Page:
SXSW 2016: Demolition Review by Ashley Menzel
Demolition, the latest film starring Jake Gyllenhaal, directed by Jean-Marc Vallée, continues along with the extremely intense and demanding roles that Gyllenhaal is so loved famous for performing. Davis (Jake Gyllenhaal) is struggling through his everyday life after losing his wife in a tragic car accident. In no way does his grief and coping seem normal to anyone. He has become brutally honest about himself and his feelings about the world and even his late wife. He expresses these feelings and thoughts first through a letter to the vending machine company whose machine malfunctioned in the ICU where is wife died. He continues to write these letters as a way to express his feelings and thoughts. The woman on the receiving end, Karen (Naomi Watts) is intrigued and saddened by the letters and they form an unlikely friendship, that even brings in her son, Chris (Judah Lewis).
The shining light of the film is Gyllenhaal’s performance. He is without a doubt incredibly gifted and dives into his roles full force. A lot of the film is spent wondering about this man, his motivations and where this is going. Like many of Gyllenhaal’s roles, we begin to even question the sanity of this character and whether or not he has completely lost his mind. Davis’ relationship with Chris, Karen’s son is a great a honest relationship that was really refreshing and terrifying at the same time.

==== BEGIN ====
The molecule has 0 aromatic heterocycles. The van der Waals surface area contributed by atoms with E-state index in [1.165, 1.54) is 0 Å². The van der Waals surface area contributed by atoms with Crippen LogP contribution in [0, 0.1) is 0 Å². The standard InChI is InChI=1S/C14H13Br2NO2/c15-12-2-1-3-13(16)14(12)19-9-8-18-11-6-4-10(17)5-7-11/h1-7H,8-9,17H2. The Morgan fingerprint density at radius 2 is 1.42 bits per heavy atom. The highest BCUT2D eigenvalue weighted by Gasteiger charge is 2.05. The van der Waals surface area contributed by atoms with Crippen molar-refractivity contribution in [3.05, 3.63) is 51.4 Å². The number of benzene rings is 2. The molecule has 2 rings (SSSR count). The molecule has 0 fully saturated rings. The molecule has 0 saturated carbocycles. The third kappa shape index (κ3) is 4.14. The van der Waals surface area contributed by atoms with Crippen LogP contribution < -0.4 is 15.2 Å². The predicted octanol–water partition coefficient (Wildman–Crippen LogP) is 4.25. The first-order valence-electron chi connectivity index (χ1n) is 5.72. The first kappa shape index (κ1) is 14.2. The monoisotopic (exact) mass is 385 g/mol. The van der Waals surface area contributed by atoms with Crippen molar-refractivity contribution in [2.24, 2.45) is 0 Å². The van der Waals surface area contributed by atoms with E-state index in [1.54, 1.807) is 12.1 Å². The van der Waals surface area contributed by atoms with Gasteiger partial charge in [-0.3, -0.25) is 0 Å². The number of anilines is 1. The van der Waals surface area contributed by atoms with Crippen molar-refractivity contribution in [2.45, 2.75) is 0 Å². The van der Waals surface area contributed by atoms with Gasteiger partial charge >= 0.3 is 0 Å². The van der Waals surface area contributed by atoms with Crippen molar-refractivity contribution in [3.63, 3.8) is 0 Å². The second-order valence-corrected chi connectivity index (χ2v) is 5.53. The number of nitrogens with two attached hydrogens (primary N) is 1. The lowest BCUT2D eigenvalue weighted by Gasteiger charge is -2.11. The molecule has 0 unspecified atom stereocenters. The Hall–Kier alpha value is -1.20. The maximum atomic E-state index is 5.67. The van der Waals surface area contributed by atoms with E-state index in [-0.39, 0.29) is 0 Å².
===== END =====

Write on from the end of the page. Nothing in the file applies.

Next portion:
The writing in the film is absolutely impeccable. It is the perfect blend of humor and drama that weaves an extremely realistic world in which you feel the emotions and the disconnect that Davis feels in his life. The real life struggle of his character and the seemingly unnatural nature of his grief is what is truly remarkable. The weaving of a story that shows the incredible range of emotion without being over the top shows the true genius of Brian Sipe. There is such beauty in the story and particularly in the letters that Davis writes to Karen. There are moments where your heart is torn from your chest and there are moments of complete ridiculous hilarity that has the audience laughing out loud. The humanity of this film really shines and I believe that is a true credit to the wonderful trifecta of great acting, directing and of course writing.
Demolition is a must see film for anyone who has gone through loss and grief. It is extremely cathartic for the audience as well. As someone who has lost quite a few people very close to me, tragically, I identified really closely with the range of emotions and even disconnect that Davis felt. It gave me true validation in that grief and loss are both dealt in extremely different ways and that is fine. Things sometimes need to be torn apart so that we can rebuild again. We must experience loss to grow and become more. Demolition reminds us that both destruction and growth are necessary in life and that through those, we can find ourselves.